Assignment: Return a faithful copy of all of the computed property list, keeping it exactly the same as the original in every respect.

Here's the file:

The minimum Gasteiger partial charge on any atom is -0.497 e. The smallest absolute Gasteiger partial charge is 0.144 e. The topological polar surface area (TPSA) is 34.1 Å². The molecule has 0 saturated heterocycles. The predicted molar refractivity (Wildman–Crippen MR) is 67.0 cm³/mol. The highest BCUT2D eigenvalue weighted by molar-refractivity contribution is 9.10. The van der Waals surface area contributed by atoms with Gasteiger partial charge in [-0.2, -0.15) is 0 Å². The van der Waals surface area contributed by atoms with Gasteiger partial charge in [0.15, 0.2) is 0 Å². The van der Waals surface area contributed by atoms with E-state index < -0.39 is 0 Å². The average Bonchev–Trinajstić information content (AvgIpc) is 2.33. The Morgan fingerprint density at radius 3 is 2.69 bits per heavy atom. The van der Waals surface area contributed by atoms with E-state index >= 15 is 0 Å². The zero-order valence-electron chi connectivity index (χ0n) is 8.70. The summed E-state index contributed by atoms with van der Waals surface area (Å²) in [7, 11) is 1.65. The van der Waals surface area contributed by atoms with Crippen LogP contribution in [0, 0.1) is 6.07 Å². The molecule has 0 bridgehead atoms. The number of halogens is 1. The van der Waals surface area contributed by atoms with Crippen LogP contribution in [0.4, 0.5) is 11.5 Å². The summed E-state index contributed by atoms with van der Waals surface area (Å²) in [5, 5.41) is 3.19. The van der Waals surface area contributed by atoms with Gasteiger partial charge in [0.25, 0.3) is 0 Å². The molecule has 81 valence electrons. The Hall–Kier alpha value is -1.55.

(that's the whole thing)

The minimum Gasteiger partial charge on any atom is -0.497 e. The smallest absolute Gasteiger partial charge is 0.144 e. The topological polar surface area (TPSA) is 34.1 Å². The molecule has 0 saturated heterocycles. The predicted molar refractivity (Wildman–Crippen MR) is 67.0 cm³/mol. The highest BCUT2D eigenvalue weighted by molar-refractivity contribution is 9.10. The van der Waals surface area contributed by atoms with Gasteiger partial charge in [-0.2, -0.15) is 0 Å². The van der Waals surface area contributed by atoms with Gasteiger partial charge in [0.15, 0.2) is 0 Å². The van der Waals surface area contributed by atoms with E-state index < -0.39 is 0 Å². The average Bonchev–Trinajstić information content (AvgIpc) is 2.33. The Morgan fingerprint density at radius 3 is 2.69 bits per heavy atom. The van der Waals surface area contributed by atoms with E-state index >= 15 is 0 Å². The zero-order valence-electron chi connectivity index (χ0n) is 8.70. The summed E-state index contributed by atoms with van der Waals surface area (Å²) in [7, 11) is 1.65. The van der Waals surface area contributed by atoms with Crippen LogP contribution in [0, 0.1) is 6.07 Å². The molecule has 0 bridgehead atoms. The number of halogens is 1. The van der Waals surface area contributed by atoms with Crippen LogP contribution in [0.4, 0.5) is 11.5 Å². The summed E-state index contributed by atoms with van der Waals surface area (Å²) in [5, 5.41) is 3.19. The van der Waals surface area contributed by atoms with Gasteiger partial charge in [0.25, 0.3) is 0 Å². The molecule has 81 valence electrons. The Hall–Kier alpha value is -1.55.